The second in the series involved five curved, steel pillars that were submerged overwinter 2021/22. These were created into a sculpture and audio artwork called Bell which is currently being exhibited across Scotland as part of the Carnegie funded Liminal Zone group exhibition.

The third in this series of sculptures is Spiral made of a 3.7-metre long steel bar which is the tidal range of the Cromarty Firth. The sculpture responds to the giant industrial geometric shapes on the horizon of the Firth, with a contrasting Fibonacci inspired curve, a shape often seen in nature.  The structure has been placed on the seashore, emerging and submerging, exposed and hidden. The wind and waves play a part in transforming the metal from shiny silver to rust. In the exhibition, Spiral hangs from the rafters and the audience is invited to play a part in the continual transformation and alchemical changes of the surface of the metal through ‘painting’ the sculpture with seawater. They are asked to do this whilst imagining how they would like the marine environment to be in the future.

The Diptych painting Beyond the Sea drew inspiration from the shapes of land on either side of the Cromarty Firth's horizon, drawn together here to create an archway. The paintings contain torn antique maps of the Moray Firth, fused back together with a healing balm of beeswax. The arch is coloured with the mesmerizing and dry texture of ultramarine which translates to beyond the sea a replica of lapis lazuli or heaven stone which was sourced from faraway lands and considered sacred, a pigment renowned by painters for its spiritual properties. 

The artist would like to thank Newhall Smiddy, Cromarty Harbour Trust, Bryn Leyshon, CroMighty Mermaids & the Liminal Zone project.


Fiona Percy is a visual, mixed media, textile storyteller. Her methodology cycles through continual creative loops; gather, create, destroy, and repeat. Material choices, including flora, fibre, and folk knowledge provide imbued provenance. Copper is of alchemic significant representing conduction, transformation, and protection. Fiona plays with ideas relating to nature’s reciprocity, its recurring iterations echoing her own bodily interactions. Exploring connections between self and place, individual and collective, through working with textiles the thread becomes both bridge and barrier. Her artefacts are tactile repositories of the traced and forsaken. A challenge to the empirical via lived experience.  |  Instagram @fionapercy395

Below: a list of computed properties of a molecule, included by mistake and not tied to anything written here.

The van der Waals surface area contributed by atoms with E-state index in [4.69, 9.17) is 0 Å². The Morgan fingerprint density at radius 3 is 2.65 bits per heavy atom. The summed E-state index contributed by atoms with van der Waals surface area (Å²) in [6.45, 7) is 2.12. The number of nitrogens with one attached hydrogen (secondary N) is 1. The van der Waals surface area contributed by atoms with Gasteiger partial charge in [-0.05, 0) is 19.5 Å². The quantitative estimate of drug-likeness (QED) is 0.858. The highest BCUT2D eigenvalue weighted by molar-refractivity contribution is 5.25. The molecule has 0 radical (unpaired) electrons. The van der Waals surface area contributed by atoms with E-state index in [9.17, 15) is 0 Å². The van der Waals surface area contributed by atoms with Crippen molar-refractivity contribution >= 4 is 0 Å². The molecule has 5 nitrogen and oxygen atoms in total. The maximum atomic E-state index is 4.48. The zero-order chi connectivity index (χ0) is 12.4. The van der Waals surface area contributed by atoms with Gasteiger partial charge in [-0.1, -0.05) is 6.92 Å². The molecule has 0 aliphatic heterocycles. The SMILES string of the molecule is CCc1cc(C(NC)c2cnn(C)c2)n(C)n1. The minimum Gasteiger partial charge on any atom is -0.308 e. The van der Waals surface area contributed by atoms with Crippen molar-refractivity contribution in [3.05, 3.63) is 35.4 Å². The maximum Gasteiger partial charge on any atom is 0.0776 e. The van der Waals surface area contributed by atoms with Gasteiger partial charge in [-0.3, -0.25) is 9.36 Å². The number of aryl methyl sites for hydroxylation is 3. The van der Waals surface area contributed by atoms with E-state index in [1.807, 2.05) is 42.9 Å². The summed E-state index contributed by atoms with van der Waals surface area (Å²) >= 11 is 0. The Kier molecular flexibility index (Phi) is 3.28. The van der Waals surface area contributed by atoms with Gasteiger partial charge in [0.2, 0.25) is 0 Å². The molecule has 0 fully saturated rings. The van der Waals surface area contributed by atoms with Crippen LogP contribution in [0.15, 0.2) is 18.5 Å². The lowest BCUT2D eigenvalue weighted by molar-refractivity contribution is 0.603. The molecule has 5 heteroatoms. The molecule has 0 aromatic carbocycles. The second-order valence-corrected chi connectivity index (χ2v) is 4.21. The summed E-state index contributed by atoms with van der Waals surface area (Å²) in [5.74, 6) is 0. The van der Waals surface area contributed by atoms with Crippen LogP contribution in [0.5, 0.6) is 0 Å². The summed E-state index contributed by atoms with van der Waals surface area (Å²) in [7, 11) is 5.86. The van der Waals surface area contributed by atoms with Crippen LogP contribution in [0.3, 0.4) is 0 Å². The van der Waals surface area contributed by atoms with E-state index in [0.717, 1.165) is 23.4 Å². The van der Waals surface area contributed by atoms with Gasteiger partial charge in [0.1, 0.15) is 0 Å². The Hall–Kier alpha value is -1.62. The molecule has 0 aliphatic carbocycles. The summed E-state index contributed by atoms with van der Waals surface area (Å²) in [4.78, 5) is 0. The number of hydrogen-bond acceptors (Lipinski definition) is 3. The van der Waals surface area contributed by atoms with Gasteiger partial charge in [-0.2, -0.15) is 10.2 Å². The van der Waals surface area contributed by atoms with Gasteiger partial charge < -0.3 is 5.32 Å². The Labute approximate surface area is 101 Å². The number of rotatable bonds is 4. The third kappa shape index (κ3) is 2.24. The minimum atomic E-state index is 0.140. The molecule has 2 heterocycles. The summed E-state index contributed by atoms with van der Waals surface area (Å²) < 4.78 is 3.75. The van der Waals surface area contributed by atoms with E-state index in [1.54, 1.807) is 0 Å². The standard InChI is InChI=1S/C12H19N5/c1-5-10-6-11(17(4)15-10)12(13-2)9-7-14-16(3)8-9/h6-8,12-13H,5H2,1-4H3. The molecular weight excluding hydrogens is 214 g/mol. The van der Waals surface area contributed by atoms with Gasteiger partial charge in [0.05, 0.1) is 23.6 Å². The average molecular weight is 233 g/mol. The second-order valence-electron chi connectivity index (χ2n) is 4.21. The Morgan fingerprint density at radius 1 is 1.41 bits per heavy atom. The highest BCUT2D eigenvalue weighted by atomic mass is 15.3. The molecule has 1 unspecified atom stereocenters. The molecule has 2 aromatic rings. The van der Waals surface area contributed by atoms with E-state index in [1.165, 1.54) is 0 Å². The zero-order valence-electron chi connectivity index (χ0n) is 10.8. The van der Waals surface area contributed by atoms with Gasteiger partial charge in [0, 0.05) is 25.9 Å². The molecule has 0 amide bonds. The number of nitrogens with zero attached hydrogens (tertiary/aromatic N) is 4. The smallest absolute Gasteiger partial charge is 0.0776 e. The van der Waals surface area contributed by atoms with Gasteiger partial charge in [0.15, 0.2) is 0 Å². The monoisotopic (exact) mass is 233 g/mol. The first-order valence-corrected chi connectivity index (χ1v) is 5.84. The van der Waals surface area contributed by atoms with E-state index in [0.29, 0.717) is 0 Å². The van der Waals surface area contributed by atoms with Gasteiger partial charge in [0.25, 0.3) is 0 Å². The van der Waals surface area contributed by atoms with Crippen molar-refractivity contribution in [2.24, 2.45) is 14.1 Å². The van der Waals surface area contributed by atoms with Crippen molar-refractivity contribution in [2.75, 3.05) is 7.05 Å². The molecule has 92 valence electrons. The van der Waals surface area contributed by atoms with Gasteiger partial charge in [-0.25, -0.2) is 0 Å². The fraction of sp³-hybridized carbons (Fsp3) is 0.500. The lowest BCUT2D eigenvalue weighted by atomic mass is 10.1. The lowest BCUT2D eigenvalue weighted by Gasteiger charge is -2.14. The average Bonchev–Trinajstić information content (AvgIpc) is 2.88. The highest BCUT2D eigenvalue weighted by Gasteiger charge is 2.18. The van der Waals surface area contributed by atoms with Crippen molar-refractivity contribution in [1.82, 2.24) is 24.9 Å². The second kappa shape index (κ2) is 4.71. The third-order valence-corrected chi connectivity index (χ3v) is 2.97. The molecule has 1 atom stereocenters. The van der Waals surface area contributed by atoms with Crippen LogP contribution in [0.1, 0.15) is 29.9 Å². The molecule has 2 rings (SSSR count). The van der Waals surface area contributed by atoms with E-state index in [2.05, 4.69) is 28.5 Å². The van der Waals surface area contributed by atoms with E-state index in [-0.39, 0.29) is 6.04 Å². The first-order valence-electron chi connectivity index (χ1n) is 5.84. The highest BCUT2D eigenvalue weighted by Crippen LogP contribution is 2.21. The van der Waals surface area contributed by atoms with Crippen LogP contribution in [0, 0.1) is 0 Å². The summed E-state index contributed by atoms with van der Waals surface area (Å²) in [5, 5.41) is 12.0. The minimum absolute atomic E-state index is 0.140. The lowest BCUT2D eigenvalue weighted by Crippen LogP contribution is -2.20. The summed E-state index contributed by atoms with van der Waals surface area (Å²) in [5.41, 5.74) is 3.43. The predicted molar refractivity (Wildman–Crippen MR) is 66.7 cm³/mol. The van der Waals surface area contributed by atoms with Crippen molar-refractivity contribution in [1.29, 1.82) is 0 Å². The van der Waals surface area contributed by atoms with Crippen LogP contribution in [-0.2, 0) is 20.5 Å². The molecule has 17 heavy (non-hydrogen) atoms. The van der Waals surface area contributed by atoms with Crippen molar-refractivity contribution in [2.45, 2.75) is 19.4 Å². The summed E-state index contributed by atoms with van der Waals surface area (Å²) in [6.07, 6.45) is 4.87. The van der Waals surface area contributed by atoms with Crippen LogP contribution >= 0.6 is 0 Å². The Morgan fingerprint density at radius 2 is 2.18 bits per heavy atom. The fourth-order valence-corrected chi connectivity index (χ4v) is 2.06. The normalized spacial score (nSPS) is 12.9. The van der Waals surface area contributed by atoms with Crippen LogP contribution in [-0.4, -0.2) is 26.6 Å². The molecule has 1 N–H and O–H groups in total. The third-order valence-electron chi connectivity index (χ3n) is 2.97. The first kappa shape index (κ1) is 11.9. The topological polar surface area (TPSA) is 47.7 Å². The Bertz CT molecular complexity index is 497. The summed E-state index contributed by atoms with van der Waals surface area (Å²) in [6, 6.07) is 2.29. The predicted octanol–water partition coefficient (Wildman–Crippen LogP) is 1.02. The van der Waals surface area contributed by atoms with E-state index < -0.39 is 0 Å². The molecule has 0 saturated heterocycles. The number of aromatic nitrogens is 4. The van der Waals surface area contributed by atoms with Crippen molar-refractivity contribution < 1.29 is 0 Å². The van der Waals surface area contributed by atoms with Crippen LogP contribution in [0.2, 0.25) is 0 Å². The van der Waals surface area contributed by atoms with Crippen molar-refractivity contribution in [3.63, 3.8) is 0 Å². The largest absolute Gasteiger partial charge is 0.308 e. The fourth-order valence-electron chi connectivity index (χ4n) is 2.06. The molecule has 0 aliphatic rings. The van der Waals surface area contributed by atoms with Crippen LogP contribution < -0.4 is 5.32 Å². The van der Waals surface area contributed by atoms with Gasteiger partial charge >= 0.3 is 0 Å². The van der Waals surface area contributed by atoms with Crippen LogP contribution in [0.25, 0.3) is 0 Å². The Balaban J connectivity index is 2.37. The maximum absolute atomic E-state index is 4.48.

Disappeared Village, Tenant Pincushion series (2021-2022)

In 2021 I was selected for the Northword Storytagging Project development grant with Robert Gordon University and the Northern Periphery and Arctic Programme. These pincushions are the result of that research and development, the story I responded to can be read here.

I currently live on the edge of Culbin forest in my partners family home that she grew up in.  We moved here after experiencing being flooded out of our previous home on the other side of the river. The climatic changes of 1694 the Culbin residents experienced resonates with our current global climate state of flux and is surely story worth listening to and taking heed of.

Exploring my process, some thoughts on the creation of the series.

At the time of the great drift pins were used for holding clothes together and on. Clothes were pinned in place with straight pins across all levels of society, gender, and age, even babies’ nappies were secured with them. They were everyday objects and pincushions would be commonplace in the home. Sand was used as a traditional filling in pincushions to sharpen and clean pins.

A list of Kinnaird’s holdings shows sixteen tenants over six crofts in the years previous. This list of names gives no indication of age, marital status or children what is recorded is the number of ploughs and rental dues. The women of Culbin are as disappeared as the ‘village’.

The women would have had skills in dyeing and, although brighter expensive imports were available, crofters would work with what could be found in the land.

I used four trees which crop up in the stories surrounding the Culbin. Apple from the laird’s orchard, briefly uncovered and fruiting hundreds of years later. Elder common to farmlands and presently marker of the great house. The Rowan traditional protection against witchcraft and the influence of Isabel Guthrie whose curse is said to be one cause of the disaster. The Silver Fir, native and growing amongst the forest today steadying the sands beneath.

All four trees are part of the Oghan alphabet the Celtic runes of divination used by Pict ancestors. Each tree belongs one of the four ‘aicne’ of Oghan. These are cardinal points of North, south, east, and west in a spread as are the suits within playing cards for fortune telling.  This echoes stories of the laird playing cards with the devil and the prophecy of Guthrie.

I printed my fabric with blown leaf litter gathered beside the woods and foraged from local trees to dye all the threads and yarns producing subtle variations of colour. These can be seen on the backs whose stitch echo shifting sands patterns. Fancy work such as bargello was fashionable then and I took inspiration from examples held in the V&A.

Each front has a copper compass rose drawn from maps I became fascinated with in the national library of Scotland archives. They shift from hand drawn fishing spots to military and land utilisation before the most recent ordinance survey and google maps charting the shift from farm to sand to forest and the value of the land.  The houses stitched in silk and metal thread are taken from the older maps as well as sketches of cruck houses.